Goalie Steve Mason says playing for the Flyers represents a new start for him after some tough recent years in Columbus.
General manager Paul Holmgren says Mason understand the need for him to fit into the Flyers' salary cap structure on his next contract (he will be a restricted free agent this summer) and a raise is not in the picture.
Anton Thun, who represents Mason, says his client understands both scenarios and will re-up on a new deal in the coming week before the Flyers would be forced to qualify him next summer at $3.2 million.
That means Mason will have to accept a pay cut from his current $2.9 million salary.
Thun, who also represents Flyers defenseman Oliver Lauridsen, met with Mason at the morning skate in Toronto and has already spoken with Holmgren on a new contract.
“I fully anticipate that we will have a contract extension in the next few days,” Thun said on Thursday. “There’s no doubt. I’ve been in this business 25 years. You don’t give up a third-round pick and Michael Leighton for three weeks of hockey.”
And Mason’s new deal?
“If Steve were not to sign till he got a qualifying offer, then [the Flyers would] have to offer $3.2 million. Unless he signed earlier. And he will sign earlier. This is a reset for Steve. We understand that. We’ve had numerous conversations about the opportunities that may exist for him to press that reset button somewhere else and Philly was at the top of his list.”
Thun said that had Mason remained a Blue Jacket through the season, “it would have been highly, highly unlikely” that his client would received a qualifying offer of $3.2 million, anyway.
Mason’s NHL numbers simply would not have warranted such – 2.90 career goals-against and three straight seasons above 3.00.
Flyers goalie coach Jeff Reese raised some eyebrows in saying Philadelphia would be a good place for Mason to find his game and start over.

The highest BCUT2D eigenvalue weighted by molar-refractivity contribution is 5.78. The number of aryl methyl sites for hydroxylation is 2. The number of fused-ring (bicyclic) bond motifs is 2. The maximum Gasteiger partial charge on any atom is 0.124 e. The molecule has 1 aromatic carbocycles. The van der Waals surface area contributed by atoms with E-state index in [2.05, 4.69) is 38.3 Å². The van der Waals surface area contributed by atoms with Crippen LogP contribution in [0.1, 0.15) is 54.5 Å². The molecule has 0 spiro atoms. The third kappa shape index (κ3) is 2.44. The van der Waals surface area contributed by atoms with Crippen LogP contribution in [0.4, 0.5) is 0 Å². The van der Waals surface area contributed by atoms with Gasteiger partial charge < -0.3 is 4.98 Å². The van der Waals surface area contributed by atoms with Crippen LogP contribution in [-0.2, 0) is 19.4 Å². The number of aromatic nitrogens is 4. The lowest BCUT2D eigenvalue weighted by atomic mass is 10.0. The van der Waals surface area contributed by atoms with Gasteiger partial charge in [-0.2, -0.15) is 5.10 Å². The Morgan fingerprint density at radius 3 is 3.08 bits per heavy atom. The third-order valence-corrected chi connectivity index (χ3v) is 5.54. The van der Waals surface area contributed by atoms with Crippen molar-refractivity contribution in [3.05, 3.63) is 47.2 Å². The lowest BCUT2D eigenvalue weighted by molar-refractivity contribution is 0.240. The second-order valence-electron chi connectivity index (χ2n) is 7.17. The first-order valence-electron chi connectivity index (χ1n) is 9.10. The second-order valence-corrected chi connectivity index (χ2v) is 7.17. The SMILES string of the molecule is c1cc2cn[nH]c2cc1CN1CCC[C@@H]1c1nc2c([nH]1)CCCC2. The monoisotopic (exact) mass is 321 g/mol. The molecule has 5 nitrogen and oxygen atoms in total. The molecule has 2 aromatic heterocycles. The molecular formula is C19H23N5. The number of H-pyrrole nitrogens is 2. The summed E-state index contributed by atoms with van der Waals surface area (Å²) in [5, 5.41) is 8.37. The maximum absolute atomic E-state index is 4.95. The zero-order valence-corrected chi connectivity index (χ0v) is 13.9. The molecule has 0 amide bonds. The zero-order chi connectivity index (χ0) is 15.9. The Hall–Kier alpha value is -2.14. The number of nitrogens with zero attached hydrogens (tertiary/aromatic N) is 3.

“I just want to come in here and reach my full potential,” Mason said in an interview on the team’s website. "I know what kind of goaltender I can be and I can be one of the best. I realize there’s a ton of work to do to get there, but I am fully prepared to work with Jeff Reese and Ilya [Bryzgalov].”
Philadelphia has never been an easy town for goalies, given the pressure to win. It has a reputation as a town where goaltenders get eaten alive when things go badly.
“That’s OK,” Thun said. “There’s lots of places where goaltenders get eaten alive. The reality of it is, you get eaten alive no matter where you play if you’re a goaltender who is not stopping the puck. It’s as simple as that. You get eaten alive in Montreal; you get eaten alive in Toronto; you get eaten alive in New York; and that’s the reality of it. Doesn’t matter. Roberto Luongo gets eaten alive in Vancouver when he lets in a bad goal.
“If you want to go to a marketplace where you can put yourself in a rocking chair, and not worry about performing, hey, that’s OK. That’s not the real world of professional sports.”
A little Pronger in him?
Thun spoke with Chris Pronger, who attended the morning skate in Toronto, and explained to him that Lauridsen tended to be like a lot of Danes – very social - and that he needed a little Pronger nastiness in him on the ice.
“I told Chris, ‘I need a few ounces of your blood injected into Oliver so that he becomes the mean SOB you were,’” Thun said. “Pronger just laughed and said, ‘You obviously didn’t watch our game last night [against Montreal]. He threw a couple of mean cross-checks across the back in front of the net.”
Sexual assault charges pressed against Flyers prospect Nick Cousins and two other hockey players have been dropped.
Cousins, a center with the Sault Ste. Marie Greyhounds, is one of the Flyers’ top prospects. The 68th overall pick in the 2011 draft had 103 points in 64 games this season.